I also believe that the image helps a person imagine the gossamer beauty of a perfume, wafting and swirling up off their skin, an item of delight - and don't we all need a little delight right now? As my friend Chris said "I refuse to participate in this recession." You might not be able to buy a new car, or you're worried about your job, but a recent article - or two or three - have pointed out that perfume and lipstick are two luxuries women refuse to give up when the economy tanks.

I've decided to push back the launch of MoonDance, and it's accompanying launch partner, StarFlower until after the New Year. True to the ladies loving luxury, I'm overbooked with custom perfumery work, and holding of on some consultation work because there just aren't enough hours in the day. Loving perfumery as I do, I refuse to skip corners or rush things along.

Here's a look at the photo for StarFlower perfume. It's a photo I took several years ago of the single-flowered tuberose I grow in my garden. It's so dreamy and hazy and yet so commanding looking in its solitary splendor. I may retweak the labels I'm using for this because I want to crop the image in closer. Tell me what you think about the images because for once I'm not waiting until the launch to reveal the images. I just wanted to share them with everyone. You can twitter or find me on Facebook - oh, and here on Facebook, too - a new group I added today. Oh, if you click on the image of the Vietnamese gardenia on my twitter page, it open in a page at its full size - glorious! I took that photo a few months ago and use it on each page of my (hush - not officially launched yet) new website. Its at the bottom of the menu on the new website, but I do love it in all it's white flower showiness as seen on twitter, don't you?

Of course, Vietnamese gardenia tincture is in StarFlower, and heck, I may change the image of StarFlower to that because it really is yummy, isn't it?

Thursday, November 27, 2008

Happy Herbal Perfumed Thanksgiving

Thanksgiving always is the day when I give thanks for living in the subtropics because the weather has cooled down from steam bath to cool and breezy. It's also the real beginning of our growing season. This year I regret not getting tomatoes or veggies in the ground yet because I've been so busy, but my herbs are always booming at this time of year and ready to go into the holiday dishes.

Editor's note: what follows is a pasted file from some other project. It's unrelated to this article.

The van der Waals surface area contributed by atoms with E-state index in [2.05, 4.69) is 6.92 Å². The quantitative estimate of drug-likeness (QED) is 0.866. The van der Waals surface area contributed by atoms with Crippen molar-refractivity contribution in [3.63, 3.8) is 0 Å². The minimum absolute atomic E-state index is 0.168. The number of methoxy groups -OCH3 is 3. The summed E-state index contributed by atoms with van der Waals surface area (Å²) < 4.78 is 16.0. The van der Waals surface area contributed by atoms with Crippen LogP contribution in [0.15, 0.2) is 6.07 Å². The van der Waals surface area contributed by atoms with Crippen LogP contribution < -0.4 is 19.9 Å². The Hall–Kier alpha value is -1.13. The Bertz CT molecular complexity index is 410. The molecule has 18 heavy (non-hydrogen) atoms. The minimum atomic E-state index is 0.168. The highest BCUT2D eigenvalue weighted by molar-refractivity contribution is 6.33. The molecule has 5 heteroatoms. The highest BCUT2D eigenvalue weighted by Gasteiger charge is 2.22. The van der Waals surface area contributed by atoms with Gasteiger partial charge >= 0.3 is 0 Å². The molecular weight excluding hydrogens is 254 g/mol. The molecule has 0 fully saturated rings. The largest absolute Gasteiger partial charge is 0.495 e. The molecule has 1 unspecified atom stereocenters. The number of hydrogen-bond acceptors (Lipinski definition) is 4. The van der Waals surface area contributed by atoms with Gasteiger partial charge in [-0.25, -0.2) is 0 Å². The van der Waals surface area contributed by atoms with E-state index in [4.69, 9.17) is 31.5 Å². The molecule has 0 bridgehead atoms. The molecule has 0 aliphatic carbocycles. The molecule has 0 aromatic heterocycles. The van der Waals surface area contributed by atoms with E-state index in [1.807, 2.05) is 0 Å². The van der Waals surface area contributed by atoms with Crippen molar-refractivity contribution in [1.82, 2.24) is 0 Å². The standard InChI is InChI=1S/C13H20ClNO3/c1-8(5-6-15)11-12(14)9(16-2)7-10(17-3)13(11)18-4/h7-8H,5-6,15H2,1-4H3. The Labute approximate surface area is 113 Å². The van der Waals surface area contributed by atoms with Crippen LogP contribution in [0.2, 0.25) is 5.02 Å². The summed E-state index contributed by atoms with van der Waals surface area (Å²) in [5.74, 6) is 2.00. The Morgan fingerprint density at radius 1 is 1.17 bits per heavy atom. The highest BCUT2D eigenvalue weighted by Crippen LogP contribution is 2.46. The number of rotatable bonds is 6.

I harvested bay leaf, sweet marjoram, oregano, lemon balm and lemongrass today, and I just love the slight fragrance they leave on my fingers throughout the day. The meal is in various stages of preparation, and I'm feeling very relaxed, fulfilled and happy. What more could you ask for on a Thanksgiving day? I'm thankful for everything in my life, it's all wonderful and prosperous.

I'm especially thankful for natural perfumery, because the gorgeous botanical essences compliment a meal, and a gathering of people because of their understated scent - you won't have to "smell/taste" the perfume of the person next to you if they're wearing a natural perfume.

The connection of growing herbs and other scented plants is very much tied in with the philosophy and ethos of natural botanical perfume. My garden is an extension of my art, and there is a seamless connection between it all. Just the other day someone looked at me and said "I'll bet you never move from this house." I have plans to move to Austin Texas but between the housing market and my mother's increasing frailty, those plans have been put on hold. I always hope that I'll make the move, and part of my plan is that the house would have a huge solarium/passive heating greenhouse attached. It is becoming more apparent as the years pass that I truly crave and need to have fragrant plants growing around me all year long.

Something to really evaluate as I ponder the move.

Sunday, November 23, 2008

What type of perfume blogger are you?

Actually, this test can analyze your blog personality, perfumer or not. I found this fun bit of time-wasting silliness floating around the 'net. Supposedly based on the Myers-Briggs Personality system (which has classified me as a Field Marshal in lengthy tests I took a few years ago.) Maybe I'm mellowing with age. Probably not, but truthfully I guess I have little patience for time wasting, although my silliness meter is often set pretty high. So I'm a "Doer" aka an ESTP. The image of a teenage dribbler for the Doer is pretty silly, actually, but I'm game. Get it - game? OK, so here's my profile: